First published at 365gay.com on August 4, 2008
A recent Newsweek article (“Young, Gay and Murdered”) about Lawrence King—the cross-dressing gay 14-year-old fatally shot by a classmate last February—has prompted many accusations of “blaming the victim.” In it author Ramin Setoodeh asks:
How do you protect legitimate, personal expression while preventing inappropriate, sometimes harmful, behavior? Larry King was, admittedly, a problematical test case: he was a troubled child who flaunted his sexuality and wielded it like a weapon—it was often his first line of defense. But his story sheds light on the difficulty of defining the limits of tolerance.
For [many teachers and parents] the issue isn’t whether King was gay or straight—his father still isn’t convinced his son was gay—but whether he was allowed to push the boundaries so far that he put himself and others in danger. They’re not blaming King for his own death—as if anything could justify his murder—but their attitude toward his assailant is not unsympathetic.
Let’s start with the obvious. The murder of Larry King was wrong.
It’s tempting, and maybe prudent, to end there. Because anything else said, particularly anything critical of King’s behavior, will look like a “but”: “The murder of Larry King was wrong, but…”
No—the murder of Larry King was wrong, period.
There is, however, more to be said, not with a “but,” but with an “and.” So here goes.
By most accounts, Larry King was something of an obnoxious presence at school, engaging in behavior that at least bordered on, and probably crossed the line of, harassment. Assuming these accounts correct, Larry King should be blamed. Not for his own murder, obviously, but for some of the behavior that preceded it. He wasn’t perfect.
Yet there are many complicating factors. First, it is unseemly to speak ill of the dead, especially dead children, most especially dead murdered children.
Second, both King and his killer Brandon McInerney came from rather troubled backgrounds, and both were merely kids—factors that mitigate responsibility generally.
Third, some of King’s obnoxiousness was an understandable defense mechanism against others’ cruelty. (For example: tired of being taunted in the locker room, he got revenge by ogling the boys as they changed clothes.)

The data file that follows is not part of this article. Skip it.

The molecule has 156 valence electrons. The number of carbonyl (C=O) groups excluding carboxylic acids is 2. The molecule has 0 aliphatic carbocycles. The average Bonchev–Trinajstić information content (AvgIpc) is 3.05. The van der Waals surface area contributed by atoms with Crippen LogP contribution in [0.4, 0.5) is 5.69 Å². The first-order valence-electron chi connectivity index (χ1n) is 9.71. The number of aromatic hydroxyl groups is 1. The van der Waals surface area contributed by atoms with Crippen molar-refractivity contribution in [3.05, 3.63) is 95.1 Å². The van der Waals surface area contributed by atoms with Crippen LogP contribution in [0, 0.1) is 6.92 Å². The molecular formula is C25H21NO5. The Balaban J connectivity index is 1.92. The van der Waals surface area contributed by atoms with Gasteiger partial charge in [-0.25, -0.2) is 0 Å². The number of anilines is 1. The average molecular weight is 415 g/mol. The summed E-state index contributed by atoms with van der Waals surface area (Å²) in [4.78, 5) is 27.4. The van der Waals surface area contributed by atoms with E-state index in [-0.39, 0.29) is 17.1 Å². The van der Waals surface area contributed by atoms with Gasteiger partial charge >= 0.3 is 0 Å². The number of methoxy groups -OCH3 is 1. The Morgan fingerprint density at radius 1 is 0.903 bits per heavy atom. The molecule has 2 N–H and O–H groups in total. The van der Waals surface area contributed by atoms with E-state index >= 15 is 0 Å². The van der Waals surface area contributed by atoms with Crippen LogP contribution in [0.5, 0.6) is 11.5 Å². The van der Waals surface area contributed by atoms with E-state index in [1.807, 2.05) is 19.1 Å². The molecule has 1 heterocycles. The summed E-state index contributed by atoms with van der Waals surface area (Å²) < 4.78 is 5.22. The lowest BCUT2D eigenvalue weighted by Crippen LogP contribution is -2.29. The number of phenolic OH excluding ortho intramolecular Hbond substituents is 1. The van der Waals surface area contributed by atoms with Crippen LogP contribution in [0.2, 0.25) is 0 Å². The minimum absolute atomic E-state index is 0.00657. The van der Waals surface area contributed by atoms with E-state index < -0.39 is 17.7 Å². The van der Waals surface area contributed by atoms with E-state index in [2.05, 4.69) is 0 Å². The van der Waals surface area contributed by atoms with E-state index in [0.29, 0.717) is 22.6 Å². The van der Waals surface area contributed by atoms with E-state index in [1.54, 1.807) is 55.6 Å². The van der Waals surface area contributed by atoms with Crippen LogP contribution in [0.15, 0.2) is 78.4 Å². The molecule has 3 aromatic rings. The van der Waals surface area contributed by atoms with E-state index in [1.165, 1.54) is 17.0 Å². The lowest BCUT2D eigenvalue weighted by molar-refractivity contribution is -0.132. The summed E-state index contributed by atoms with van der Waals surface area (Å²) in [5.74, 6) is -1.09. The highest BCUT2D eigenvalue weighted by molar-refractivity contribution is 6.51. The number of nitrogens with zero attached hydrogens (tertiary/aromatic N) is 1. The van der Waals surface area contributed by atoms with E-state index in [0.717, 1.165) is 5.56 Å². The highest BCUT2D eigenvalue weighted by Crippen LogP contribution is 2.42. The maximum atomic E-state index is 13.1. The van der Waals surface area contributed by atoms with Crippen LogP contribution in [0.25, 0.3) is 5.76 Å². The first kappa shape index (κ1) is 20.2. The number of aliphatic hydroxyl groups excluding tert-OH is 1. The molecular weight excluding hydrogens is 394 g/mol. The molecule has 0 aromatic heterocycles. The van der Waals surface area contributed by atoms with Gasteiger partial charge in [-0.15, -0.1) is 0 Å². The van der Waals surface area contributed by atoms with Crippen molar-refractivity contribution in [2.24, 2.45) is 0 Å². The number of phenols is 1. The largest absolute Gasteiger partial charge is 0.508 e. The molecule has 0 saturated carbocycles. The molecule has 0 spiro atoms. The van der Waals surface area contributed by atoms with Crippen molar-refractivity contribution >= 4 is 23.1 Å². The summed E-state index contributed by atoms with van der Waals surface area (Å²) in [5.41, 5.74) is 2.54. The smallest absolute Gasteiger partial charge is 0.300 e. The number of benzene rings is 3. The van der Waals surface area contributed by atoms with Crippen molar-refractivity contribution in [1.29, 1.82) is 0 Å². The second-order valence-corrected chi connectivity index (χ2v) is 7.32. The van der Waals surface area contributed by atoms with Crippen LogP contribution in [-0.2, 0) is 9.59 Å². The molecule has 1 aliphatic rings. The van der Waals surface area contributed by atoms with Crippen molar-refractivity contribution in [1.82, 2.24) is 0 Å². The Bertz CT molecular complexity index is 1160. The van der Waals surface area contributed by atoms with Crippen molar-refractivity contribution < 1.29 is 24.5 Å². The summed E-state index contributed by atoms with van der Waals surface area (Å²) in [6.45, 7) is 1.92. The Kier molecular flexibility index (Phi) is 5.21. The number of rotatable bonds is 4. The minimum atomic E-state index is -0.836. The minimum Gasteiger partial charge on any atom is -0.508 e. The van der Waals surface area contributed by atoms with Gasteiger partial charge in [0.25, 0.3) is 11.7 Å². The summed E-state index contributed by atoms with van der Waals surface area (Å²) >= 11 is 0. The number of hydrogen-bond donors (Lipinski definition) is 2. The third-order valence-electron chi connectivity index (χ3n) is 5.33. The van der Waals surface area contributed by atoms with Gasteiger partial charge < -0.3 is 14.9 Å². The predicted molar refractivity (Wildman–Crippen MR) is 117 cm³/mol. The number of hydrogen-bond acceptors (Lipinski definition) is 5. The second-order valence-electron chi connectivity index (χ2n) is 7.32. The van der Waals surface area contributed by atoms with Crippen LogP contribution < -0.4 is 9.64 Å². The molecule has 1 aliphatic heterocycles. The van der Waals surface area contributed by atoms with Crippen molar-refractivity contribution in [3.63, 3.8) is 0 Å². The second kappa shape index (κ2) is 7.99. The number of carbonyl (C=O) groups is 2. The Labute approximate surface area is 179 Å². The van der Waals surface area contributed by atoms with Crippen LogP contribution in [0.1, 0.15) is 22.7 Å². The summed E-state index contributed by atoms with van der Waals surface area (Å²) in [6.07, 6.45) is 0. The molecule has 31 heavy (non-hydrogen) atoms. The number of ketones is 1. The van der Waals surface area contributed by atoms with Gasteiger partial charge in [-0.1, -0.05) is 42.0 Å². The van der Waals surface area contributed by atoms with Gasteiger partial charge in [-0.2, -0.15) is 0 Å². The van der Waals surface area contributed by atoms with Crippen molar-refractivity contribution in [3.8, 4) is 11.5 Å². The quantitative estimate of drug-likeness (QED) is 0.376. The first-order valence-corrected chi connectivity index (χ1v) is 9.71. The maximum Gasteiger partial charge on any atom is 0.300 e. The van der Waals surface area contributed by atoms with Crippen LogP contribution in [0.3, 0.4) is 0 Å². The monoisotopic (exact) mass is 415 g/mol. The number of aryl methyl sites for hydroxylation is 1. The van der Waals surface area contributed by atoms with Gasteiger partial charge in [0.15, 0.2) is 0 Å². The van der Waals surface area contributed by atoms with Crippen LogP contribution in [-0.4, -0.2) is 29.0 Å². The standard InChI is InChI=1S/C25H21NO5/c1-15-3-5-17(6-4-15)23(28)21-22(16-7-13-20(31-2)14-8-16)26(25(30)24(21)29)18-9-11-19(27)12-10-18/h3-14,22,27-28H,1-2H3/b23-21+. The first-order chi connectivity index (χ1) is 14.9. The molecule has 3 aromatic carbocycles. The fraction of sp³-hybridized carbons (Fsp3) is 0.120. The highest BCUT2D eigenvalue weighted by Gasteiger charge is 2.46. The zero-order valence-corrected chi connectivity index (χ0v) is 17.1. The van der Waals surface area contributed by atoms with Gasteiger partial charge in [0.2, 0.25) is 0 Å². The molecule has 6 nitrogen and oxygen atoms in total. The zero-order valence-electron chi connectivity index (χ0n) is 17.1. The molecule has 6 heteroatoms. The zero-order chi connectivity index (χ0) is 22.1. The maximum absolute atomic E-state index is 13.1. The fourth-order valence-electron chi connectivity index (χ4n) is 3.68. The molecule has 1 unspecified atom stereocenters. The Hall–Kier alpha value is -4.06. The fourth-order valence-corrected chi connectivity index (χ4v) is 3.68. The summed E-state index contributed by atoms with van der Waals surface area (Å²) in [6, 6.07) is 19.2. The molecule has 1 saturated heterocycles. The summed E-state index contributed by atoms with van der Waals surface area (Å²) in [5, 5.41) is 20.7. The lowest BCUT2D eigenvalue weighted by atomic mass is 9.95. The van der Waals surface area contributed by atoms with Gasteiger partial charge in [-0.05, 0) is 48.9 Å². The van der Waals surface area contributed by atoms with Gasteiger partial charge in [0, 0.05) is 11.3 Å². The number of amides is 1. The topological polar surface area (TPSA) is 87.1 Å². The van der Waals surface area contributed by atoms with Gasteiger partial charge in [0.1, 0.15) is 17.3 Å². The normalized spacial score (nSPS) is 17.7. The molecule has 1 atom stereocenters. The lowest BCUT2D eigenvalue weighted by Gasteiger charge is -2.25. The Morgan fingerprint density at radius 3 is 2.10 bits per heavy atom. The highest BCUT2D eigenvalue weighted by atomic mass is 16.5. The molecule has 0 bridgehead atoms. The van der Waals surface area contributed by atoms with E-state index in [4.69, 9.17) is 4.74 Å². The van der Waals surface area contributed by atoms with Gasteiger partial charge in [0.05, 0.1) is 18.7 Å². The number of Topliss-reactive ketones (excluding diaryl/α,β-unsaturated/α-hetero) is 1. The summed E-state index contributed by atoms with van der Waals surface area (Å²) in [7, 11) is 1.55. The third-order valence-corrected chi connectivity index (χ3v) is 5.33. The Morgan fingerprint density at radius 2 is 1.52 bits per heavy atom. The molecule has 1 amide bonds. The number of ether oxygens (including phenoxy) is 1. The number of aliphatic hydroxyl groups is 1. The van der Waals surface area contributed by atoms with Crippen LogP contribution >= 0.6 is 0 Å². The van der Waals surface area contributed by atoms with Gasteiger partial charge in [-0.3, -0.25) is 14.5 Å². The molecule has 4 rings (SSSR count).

And fourth, any criticism of King will strike some people as homophobic or transphobic, as some of it certainly has been.
All of that said, one can criticize bad behavior without in any way suggesting that it warrants murder, much less premeditated murder. Such may be the case of Larry King.
The important thing now is not blame; it’s learning from what happened. Doing so requires a candid look at what went on and why, with an eye to reducing the likelihood of similar tragedies.
In assessing the case, Setoodeh focuses on whether Larry was allowed to push too far. He’s certainly correct that if teachers had reined in some of King’s misbehavior, he might well be alive today.
Isn’t that blaming the victim? Not in itself (though other aspects of Setoodeh’s treatment are admittedly troubling). To say that King’s misbehavior was causally connected to his killing is not to say that King was in any way morally responsible for his killing. (Technically speaking, even King’s showing up for school was causally connected to his killing: had he not been there, he would not have been killed as he was.) A causal factor is not the same as a justifying factor.
But King’s misbehavior wasn’t the only causal factor, and we must be careful not to ignore others. Among these was teachers’ discomfort in discussing GLBT issues, leading them to feel a false dilemma between “We need to let him express himself” and “We need to prevent disruptive behavior.” Freedom of expression never justifies sexual taunting, gay or otherwise, just as sexual taunting never justifies murder.
Moreover, there was teachers’ failure to rein in other students’ harassment of King—a causal factor Setoodeh scarcely considers.
There were other factors as well, including troubled family backgrounds for both youths, and McInerney’s access to a gun. Had any of these been absent, King might be alive today.
Most of all, let’s not forget McInerney’s apparent belief that it’s better to be known as a killer than suspected as a homo. Why did McInerney kill King? Perhaps the simplest answer is that he was embarrassed by King’s sometimes unpleasantly expressed crush on him. His “solution” was to shoot King in the head, twice, as the latter was sitting quietly in an eighth-grade classroom.
And that was wrong, period.